The answer to this will probably seem pretty obvious, but there’s a little more to an effective guiding question than meets the eye. I like to keep my planning simple and a good guiding question is just one way I try to do less, but do it better.
What is a guiding question?
In the themantic model of curriculum design, every lesson has one guiding question that frames the lesson (you can see these in the sample pages from the new textbook, which can be found on the resources page).
Like all of the ideas in the themantic model, this is hardly revolutionary stuff. But it is evolutionary in the sense that the particular requirements of an effective guiding question can really deepen student understanding.
A guiding question in our model requires students to understand how two things are related. The questions are always phrases in a way that requires students to be able to explain a significant relationship between two things. This relates to ThemEd’s definition of knowledge as the ability to comprehend individual units of information, and understanding as being able to show how they’re related in response to a question or problem.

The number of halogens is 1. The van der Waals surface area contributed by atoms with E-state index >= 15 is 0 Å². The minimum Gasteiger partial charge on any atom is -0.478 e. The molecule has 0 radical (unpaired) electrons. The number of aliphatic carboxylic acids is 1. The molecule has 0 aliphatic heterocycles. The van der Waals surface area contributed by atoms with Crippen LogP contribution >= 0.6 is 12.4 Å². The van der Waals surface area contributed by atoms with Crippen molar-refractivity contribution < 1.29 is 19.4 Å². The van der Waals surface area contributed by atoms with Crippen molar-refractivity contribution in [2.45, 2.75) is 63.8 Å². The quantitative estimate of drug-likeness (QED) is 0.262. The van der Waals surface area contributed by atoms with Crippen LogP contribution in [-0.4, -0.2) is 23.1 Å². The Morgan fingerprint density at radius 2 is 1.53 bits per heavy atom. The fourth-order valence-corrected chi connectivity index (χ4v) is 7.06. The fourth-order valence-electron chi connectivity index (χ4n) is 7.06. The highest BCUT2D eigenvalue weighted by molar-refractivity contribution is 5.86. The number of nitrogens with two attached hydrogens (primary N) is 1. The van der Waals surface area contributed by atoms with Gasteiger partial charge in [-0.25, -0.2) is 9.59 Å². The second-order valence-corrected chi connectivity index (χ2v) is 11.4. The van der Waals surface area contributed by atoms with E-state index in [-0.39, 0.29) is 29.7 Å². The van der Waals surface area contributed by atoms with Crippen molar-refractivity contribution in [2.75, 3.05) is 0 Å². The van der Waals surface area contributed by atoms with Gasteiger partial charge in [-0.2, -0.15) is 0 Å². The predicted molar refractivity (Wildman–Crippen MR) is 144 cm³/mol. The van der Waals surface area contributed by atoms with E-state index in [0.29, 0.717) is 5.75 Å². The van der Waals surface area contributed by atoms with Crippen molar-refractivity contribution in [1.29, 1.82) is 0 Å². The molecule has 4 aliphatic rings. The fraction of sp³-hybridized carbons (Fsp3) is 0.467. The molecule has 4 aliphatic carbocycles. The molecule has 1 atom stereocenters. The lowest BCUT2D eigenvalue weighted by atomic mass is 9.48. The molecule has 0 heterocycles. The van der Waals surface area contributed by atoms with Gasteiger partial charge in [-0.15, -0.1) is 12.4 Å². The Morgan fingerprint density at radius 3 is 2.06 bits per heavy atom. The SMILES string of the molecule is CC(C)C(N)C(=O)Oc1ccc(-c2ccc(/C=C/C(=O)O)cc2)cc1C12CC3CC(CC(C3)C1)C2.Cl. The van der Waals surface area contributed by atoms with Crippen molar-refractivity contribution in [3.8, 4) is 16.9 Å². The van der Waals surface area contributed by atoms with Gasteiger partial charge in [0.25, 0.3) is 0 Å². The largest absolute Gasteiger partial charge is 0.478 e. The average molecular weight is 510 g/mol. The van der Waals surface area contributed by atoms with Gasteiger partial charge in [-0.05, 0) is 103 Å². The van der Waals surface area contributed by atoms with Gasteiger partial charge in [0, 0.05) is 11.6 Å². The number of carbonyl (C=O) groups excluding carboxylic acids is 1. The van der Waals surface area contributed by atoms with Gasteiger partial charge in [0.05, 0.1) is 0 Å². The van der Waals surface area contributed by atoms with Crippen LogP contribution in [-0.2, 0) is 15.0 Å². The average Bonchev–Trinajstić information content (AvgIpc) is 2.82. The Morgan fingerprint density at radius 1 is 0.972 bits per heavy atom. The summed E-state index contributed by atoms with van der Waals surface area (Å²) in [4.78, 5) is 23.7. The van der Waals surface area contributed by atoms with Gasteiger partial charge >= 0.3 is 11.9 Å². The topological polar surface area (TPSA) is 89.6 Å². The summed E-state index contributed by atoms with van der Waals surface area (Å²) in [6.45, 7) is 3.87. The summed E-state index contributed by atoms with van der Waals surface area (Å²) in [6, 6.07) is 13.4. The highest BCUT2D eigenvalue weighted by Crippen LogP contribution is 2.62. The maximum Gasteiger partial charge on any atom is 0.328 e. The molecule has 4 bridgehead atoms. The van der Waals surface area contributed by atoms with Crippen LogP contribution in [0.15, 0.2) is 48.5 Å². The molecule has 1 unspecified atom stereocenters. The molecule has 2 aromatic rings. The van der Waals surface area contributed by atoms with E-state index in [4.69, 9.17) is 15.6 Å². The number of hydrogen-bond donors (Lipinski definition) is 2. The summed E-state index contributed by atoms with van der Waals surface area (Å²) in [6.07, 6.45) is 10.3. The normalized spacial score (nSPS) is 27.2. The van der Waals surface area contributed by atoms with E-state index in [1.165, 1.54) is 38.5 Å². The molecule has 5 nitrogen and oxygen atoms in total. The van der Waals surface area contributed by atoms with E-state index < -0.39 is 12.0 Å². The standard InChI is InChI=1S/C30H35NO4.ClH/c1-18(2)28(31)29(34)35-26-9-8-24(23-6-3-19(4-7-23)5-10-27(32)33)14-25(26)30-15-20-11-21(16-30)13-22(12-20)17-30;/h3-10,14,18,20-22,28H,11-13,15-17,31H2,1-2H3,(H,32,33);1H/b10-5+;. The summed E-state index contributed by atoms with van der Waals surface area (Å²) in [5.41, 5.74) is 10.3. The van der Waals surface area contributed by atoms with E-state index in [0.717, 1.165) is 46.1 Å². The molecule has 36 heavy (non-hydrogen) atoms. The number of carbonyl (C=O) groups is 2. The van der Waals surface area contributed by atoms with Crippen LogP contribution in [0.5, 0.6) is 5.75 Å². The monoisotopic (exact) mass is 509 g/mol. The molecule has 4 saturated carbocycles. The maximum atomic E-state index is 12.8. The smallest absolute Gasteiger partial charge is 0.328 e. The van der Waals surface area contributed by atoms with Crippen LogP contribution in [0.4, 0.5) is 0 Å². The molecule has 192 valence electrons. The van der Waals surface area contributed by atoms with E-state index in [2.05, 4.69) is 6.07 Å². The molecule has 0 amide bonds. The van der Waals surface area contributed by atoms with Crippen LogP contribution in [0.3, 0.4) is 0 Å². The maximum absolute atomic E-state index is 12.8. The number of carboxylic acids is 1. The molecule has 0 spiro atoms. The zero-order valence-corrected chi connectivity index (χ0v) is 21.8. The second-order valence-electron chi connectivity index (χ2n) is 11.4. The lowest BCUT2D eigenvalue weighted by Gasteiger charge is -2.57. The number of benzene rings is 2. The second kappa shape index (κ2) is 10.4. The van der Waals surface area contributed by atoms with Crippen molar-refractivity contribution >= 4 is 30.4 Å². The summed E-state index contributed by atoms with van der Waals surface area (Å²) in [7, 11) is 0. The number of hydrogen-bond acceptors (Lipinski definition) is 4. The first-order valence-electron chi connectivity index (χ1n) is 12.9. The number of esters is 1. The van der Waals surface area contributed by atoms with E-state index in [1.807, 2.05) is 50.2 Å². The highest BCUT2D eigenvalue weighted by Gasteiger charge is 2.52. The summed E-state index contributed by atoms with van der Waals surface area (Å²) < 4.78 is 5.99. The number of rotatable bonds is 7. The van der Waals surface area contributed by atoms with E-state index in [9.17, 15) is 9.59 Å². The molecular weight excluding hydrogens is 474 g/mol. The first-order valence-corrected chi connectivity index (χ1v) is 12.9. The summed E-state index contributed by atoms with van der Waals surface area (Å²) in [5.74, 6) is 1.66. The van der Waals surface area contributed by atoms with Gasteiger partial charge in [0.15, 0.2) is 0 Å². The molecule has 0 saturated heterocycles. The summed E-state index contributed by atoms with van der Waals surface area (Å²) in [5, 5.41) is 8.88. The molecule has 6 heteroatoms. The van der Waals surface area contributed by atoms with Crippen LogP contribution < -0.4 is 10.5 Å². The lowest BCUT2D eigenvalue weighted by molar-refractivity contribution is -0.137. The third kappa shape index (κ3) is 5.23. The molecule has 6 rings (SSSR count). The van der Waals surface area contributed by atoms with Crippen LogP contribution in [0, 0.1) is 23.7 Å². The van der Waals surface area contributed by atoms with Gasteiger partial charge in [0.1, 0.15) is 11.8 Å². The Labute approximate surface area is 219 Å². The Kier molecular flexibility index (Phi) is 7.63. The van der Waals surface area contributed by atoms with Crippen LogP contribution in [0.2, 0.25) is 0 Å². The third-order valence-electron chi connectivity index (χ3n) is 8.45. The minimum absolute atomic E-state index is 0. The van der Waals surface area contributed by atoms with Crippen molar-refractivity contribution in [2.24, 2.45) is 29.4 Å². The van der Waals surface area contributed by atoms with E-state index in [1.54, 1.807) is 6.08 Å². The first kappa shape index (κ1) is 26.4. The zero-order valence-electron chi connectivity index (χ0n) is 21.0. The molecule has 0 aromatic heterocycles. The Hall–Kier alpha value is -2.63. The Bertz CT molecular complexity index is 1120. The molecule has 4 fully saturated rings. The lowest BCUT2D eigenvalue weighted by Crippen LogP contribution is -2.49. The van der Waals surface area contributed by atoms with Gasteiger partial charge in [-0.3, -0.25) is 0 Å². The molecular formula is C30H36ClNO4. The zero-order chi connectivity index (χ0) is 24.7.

Here are some examples from the student’s guide:
- How might working memory training improve attention?
- How does the smoky room study demonstrate the effects of normative social influence?
- How might SSRIs reduce the symptoms of PTSD?
- How might cultural values influence aggression?
Why should every lesson have a guiding question?
- Every lesson should have a learning outcome. I think we learn that on the first day of teacher’s college. So why not have the outcome as a question?
- A learning outcome should be communicated to students. Because if a student doesn’t know the goal of a lesson, how they can work towards achieving it? Again, nothing pedagogically revolutionary here!
- Homework becomes easy to assign – didn’t get to answer the guiding question? Complete for H/W. (It’s also really easy to assign work for students who miss class and need to catch up).
- Reporting progress to is easy as you can now clearly explain to the parents of students who constantly struggle to answer the guiding question how they can help – every night get the kid to show the question and the parent checks their answer. As teachers, we can only do so much and with kids that need help others need to pitch in, including parents.
- Similar to point #4, communicating with tutors is really easy – they help the kids answer the guiding question. Our learning outcomes are visible for everyone!
- Student note-taking can be improved. You can also make workbooks that include the questions and spaces to write answers, so it makes it easy to measure progress, check homework, etc.